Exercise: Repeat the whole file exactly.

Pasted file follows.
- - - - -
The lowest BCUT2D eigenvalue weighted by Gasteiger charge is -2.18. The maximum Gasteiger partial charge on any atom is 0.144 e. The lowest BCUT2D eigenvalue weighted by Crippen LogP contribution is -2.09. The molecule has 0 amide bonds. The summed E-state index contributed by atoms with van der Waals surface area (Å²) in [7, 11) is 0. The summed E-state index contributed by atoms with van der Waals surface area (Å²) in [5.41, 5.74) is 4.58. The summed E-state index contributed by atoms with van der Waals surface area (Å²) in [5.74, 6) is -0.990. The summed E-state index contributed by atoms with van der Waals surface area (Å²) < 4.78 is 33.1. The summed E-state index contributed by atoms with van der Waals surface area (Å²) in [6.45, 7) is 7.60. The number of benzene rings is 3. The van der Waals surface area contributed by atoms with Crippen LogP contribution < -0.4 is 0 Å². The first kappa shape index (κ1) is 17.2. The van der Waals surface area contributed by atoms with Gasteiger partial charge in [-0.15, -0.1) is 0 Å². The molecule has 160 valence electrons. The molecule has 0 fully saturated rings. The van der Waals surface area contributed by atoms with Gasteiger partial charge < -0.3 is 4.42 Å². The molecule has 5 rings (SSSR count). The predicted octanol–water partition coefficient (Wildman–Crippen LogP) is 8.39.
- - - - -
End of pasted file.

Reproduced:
The lowest BCUT2D eigenvalue weighted by Gasteiger charge is -2.18. The maximum Gasteiger partial charge on any atom is 0.144 e. The lowest BCUT2D eigenvalue weighted by Crippen LogP contribution is -2.09. The molecule has 0 amide bonds. The summed E-state index contributed by atoms with van der Waals surface area (Å²) in [7, 11) is 0. The summed E-state index contributed by atoms with van der Waals surface area (Å²) in [5.41, 5.74) is 4.58. The summed E-state index contributed by atoms with van der Waals surface area (Å²) in [5.74, 6) is -0.990. The summed E-state index contributed by atoms with van der Waals surface area (Å²) < 4.78 is 33.1. The summed E-state index contributed by atoms with van der Waals surface area (Å²) in [6.45, 7) is 7.60. The number of benzene rings is 3. The van der Waals surface area contributed by atoms with Crippen LogP contribution < -0.4 is 0 Å². The first kappa shape index (κ1) is 17.2. The van der Waals surface area contributed by atoms with Gasteiger partial charge in [-0.15, -0.1) is 0 Å². The molecule has 160 valence electrons. The molecule has 0 fully saturated rings. The van der Waals surface area contributed by atoms with Gasteiger partial charge < -0.3 is 4.42 Å². The molecule has 5 rings (SSSR count). The predicted octanol–water partition coefficient (Wildman–Crippen LogP) is 8.39.